OK, a few thoughts on UI/UX and architecture while I’m still collaring every game developer I know to find out how the OpenGL pipeline actually works. Your patience is appreciated.
BEER is just semi-intelligent sugar for GLSL. The BEER interface is ultimately a visual programming interface for GLSL. Any given node is effectively a stand-in for a function with inputs and outputs. Before we can turn the nodetree into GLSL there’ll be check time (making sure the node tree is sane and reporting to user if it isn’t), compile time (turning the node tree into GLSL) and run-time (running the GLSL). The node system needs to be smart enough not to try to compile something that will fail, but not so locked down that it prevents people from experimenting randomly.
Instant feedback is a must. Any such system (nodal or layer-based or whatever) should offer instant-as-possible feedback from user action to end result… Existing examples of this in Blender are Cycles preview render with the material node editor open in another panel, BI’s preview pane, and the Viewer node/Backdrop in compositor. These are all existing UI patterns within Blender which allow for easy experimentation and troubleshooting.
A running GLSL shader isn’t completely static. In GLSL it’s possible to send new information to the shader while it’s running and after it has compiled - info like colours, specular hardness, mix values, etc. This aligns somewhat with being able to drag particular values to input when using a node group. Obviously whenever the code structure changes, the shader will have to recompile. But this should allow realtime feedback for certain things.
A good interface ultimately describes what the user is thinking, not the underlying code. Artists who are used to Photoshop are accustomed to building stuff up in layers and applying effects over the top. Even in Blender’s compositor, something like Gaussian Blur is a processing operation. Doing a blur in GLSL may not be what you’d expect - for instance, performing a Gaussian blur involves processing the input geometry through the vertex shader and the fragment shader. Good UX should abstract that quirkiness away so that the user doesn’t need to deal with it unless they want to. Something like blur should be presented to the user as a processing step, regardless of whether it’s a combined effort between the vertex shader and fragment shader, because as far as the user is concerned blur is a processing step. Ditto stuff like texture mapping - it should “just work”.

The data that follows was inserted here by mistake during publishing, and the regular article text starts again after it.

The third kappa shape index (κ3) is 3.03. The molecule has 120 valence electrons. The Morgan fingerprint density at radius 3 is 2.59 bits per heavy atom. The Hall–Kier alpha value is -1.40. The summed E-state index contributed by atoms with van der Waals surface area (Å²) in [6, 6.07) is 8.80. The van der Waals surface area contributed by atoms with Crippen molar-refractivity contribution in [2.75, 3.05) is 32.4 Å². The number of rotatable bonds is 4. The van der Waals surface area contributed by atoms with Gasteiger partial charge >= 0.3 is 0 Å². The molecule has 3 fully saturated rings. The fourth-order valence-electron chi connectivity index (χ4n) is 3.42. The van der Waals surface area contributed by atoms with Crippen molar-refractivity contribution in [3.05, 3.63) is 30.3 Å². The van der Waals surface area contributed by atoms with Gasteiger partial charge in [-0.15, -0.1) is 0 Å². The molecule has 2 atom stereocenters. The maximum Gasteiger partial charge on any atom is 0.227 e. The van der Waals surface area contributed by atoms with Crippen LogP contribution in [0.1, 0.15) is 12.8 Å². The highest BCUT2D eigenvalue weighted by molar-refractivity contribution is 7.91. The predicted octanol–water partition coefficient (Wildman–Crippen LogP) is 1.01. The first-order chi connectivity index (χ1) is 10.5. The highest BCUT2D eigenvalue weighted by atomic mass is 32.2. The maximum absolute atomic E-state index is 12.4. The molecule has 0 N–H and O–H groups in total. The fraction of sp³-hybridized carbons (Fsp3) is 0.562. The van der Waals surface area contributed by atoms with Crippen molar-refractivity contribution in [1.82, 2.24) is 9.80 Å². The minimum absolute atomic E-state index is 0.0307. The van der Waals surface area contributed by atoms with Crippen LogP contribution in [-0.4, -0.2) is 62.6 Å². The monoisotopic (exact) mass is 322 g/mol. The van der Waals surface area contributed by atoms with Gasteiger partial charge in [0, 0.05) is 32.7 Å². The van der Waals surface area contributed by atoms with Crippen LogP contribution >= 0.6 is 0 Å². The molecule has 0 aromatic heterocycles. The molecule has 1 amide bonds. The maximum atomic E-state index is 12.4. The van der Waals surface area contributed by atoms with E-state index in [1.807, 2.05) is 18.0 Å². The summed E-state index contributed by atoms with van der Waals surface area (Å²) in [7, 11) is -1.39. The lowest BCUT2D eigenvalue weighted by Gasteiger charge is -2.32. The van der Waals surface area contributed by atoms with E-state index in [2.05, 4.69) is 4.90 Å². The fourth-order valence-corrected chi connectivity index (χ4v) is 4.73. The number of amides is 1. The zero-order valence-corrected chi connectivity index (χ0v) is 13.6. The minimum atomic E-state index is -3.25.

Power to those who can use it, managed simplicity for those who don’t, tweakability for in-between. There’s a world of complexity in GLSL which an artist doesn’t necessarily want to deal with for every single shader they build. On the other hand, you don’t want to take power away from people who know how to wield it (or people who are interested in finding out). So ready-made ubershaders as well as a power-user GLSL node (analogous to the Script/OSL node in Cycles) should both be a given from the outset. For the sake of user-friendliness, all ready-made nodes should have implicit defaults for things like normals - unless there’s something explicitly connected to a node input, they use something sensible at compile time. If a user needs to tweak a ready-made, they should be able to drill down a level - whether they’re drilling down to a node group or directly into GLSL. If the user wants to go all the way and “bake” a node group to a GLSL script in order to optimise the code by hand, warn that there’s no going back then let 'em.
Optimised GLSL will almost always outperform GLSL constructed from prefabs. Until it’s been through optimisation of some sort (hand-tooling, compiler optimisation, etc), the shader’s probably not going to run as quick.